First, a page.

State Sen. Erpenbach accuses Attorney General Van Hollen of partisan representation in case State Sen. Jon Erpenbach, rently in office. D-Middleton, said in a stateIf the motion is successment Thursday Attorney ful, legislators could not be General J.B. Van Hollen sued under the open records changed his stance on public law while they are in office. records to help a conservaIn the statement, tive senator who is facing an Erpenbach said Van Hollen’s open records lawsuit. efforts in the Vukmir case Two years ago, a conser- constitute “blatant partisan vative organization filed an and political actions.” open records lawsuit against “[Van Hollen’s actions] Erpenbach, according to the are an embarrassment to statement, and Van his office and to Hollen said Erpenbach the Department of should not fight the Justice,” Erpenbach lawsuit. said in the statement. Erpenbach hired In the statea private attorney to ment, Erpenbach represent him and said Vukmir is entiwon his open records tled to her defense case in circuit court against the lawsuit, in April. The case is ERPENBACH but he criticized now before the Court Van Hollen for failof Appeals. ing to honor his oath as a But Van Hollen filed “constitutional officer.” a motion on behalf of “What I find simply state Sen. Leah Vukmir, unbelievable is the partisan R-Wauwatosa, Wednesday level of representation by a saying she is immune to an constitutional officer sworn open records lawsuit, which to represent the Legislature the Center for Media and without prejudice,” he said Democracy filed against her in the statement. in June, because she is cur—Sarah Olson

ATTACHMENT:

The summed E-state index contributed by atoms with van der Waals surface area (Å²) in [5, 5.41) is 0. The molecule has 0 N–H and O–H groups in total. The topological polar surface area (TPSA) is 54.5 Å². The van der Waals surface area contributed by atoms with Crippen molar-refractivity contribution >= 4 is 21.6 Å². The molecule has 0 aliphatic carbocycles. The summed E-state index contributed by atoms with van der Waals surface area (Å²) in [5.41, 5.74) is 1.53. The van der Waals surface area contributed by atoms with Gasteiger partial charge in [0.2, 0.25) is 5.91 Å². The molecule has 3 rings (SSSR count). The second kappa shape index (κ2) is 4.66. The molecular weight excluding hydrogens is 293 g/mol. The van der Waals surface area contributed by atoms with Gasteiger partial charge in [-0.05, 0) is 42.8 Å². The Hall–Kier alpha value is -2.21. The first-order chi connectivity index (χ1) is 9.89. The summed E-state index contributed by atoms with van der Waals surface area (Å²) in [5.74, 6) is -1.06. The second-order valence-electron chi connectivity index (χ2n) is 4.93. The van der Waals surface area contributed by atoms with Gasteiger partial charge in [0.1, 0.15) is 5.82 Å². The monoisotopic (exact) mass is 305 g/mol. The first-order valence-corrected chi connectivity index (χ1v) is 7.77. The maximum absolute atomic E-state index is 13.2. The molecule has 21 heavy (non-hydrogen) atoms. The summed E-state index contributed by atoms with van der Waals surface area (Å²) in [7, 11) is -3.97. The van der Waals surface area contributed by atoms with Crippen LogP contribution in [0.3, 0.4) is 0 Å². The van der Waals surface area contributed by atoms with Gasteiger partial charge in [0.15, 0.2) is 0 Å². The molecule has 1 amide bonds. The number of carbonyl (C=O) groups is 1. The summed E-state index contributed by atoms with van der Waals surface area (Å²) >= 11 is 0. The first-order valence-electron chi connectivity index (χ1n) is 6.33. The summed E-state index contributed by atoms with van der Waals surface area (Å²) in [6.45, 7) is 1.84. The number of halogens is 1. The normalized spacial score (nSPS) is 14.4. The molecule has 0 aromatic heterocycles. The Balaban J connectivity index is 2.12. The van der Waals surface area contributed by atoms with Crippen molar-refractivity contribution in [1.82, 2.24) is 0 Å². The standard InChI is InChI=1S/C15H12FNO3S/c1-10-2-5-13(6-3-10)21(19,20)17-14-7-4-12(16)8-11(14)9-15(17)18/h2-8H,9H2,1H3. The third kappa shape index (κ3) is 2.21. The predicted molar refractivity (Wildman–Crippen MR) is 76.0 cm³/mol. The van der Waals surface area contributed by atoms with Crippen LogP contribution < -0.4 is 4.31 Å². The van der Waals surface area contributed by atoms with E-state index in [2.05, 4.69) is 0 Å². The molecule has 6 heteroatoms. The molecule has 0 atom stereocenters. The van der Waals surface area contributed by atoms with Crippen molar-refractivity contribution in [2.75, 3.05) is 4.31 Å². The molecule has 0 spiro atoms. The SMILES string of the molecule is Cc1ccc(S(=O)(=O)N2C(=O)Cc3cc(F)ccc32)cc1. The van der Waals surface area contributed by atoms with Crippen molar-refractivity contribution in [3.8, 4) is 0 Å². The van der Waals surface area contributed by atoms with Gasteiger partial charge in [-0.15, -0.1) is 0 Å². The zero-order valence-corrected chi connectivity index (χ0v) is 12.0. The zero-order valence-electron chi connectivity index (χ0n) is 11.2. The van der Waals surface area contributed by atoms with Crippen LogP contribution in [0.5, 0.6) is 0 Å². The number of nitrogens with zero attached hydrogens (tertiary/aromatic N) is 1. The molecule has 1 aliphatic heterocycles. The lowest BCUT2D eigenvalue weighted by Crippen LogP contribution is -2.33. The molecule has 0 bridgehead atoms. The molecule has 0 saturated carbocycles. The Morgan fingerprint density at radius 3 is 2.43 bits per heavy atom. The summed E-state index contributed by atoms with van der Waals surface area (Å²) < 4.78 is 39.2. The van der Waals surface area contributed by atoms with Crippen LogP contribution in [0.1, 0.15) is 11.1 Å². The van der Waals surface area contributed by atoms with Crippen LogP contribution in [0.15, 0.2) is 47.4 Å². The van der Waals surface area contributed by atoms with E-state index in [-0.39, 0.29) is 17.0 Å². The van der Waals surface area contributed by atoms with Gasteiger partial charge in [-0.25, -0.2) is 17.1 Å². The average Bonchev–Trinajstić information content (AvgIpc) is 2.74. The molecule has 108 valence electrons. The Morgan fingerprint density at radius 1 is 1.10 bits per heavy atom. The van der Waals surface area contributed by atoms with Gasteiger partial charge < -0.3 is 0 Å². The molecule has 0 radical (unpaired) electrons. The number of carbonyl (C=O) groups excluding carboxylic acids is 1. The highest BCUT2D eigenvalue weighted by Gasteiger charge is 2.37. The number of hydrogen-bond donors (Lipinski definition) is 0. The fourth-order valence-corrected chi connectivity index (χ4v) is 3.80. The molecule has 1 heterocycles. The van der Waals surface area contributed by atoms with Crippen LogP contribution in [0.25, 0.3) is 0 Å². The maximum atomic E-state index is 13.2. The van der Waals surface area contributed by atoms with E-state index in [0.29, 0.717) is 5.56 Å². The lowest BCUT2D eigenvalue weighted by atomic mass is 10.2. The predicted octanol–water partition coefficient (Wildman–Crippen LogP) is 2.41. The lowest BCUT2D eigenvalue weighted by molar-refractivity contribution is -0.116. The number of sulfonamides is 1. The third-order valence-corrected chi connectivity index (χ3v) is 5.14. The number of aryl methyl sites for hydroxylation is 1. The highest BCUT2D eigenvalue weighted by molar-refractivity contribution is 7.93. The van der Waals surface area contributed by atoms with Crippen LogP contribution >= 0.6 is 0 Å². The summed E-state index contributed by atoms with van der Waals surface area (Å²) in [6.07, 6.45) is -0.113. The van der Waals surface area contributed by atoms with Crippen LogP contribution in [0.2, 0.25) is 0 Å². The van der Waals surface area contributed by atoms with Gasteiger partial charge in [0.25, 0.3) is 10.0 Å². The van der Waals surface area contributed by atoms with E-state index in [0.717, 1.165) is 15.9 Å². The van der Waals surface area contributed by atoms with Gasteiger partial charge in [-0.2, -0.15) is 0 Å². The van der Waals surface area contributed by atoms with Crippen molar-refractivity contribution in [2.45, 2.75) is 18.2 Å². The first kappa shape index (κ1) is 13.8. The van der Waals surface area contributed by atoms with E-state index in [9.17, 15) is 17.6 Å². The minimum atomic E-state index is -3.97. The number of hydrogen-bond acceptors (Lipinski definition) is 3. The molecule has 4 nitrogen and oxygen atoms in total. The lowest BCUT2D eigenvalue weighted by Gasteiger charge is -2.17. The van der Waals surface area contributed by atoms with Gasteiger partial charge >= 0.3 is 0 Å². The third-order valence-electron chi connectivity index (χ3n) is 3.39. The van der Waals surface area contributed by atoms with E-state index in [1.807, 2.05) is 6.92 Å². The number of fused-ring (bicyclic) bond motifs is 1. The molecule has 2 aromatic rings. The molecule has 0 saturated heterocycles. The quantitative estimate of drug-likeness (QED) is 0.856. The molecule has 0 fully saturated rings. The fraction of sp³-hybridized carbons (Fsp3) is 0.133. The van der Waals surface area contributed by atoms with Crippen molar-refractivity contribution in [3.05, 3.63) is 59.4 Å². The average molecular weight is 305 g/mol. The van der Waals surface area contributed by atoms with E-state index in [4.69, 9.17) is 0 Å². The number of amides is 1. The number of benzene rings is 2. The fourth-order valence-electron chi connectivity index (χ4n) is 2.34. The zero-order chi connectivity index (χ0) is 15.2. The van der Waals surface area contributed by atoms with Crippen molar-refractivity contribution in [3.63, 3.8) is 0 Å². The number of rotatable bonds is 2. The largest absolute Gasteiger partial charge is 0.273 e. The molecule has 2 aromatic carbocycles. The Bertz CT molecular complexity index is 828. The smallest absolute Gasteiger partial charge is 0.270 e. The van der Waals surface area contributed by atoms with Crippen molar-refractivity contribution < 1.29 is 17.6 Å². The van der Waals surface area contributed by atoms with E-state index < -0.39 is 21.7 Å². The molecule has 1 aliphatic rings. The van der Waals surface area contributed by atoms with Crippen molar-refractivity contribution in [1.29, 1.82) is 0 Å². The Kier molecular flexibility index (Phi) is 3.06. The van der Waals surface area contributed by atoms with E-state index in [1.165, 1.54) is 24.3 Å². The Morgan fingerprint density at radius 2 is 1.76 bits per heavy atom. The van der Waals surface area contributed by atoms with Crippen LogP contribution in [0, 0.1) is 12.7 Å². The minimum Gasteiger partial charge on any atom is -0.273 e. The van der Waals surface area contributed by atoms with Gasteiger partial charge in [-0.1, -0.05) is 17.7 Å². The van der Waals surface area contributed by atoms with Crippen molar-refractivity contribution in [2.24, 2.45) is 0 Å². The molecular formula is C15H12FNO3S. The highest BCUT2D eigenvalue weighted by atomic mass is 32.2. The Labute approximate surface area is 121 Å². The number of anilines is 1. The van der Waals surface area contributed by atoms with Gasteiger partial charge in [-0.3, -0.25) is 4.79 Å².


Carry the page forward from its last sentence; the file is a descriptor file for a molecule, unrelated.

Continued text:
grey satterfield/the daily cardinal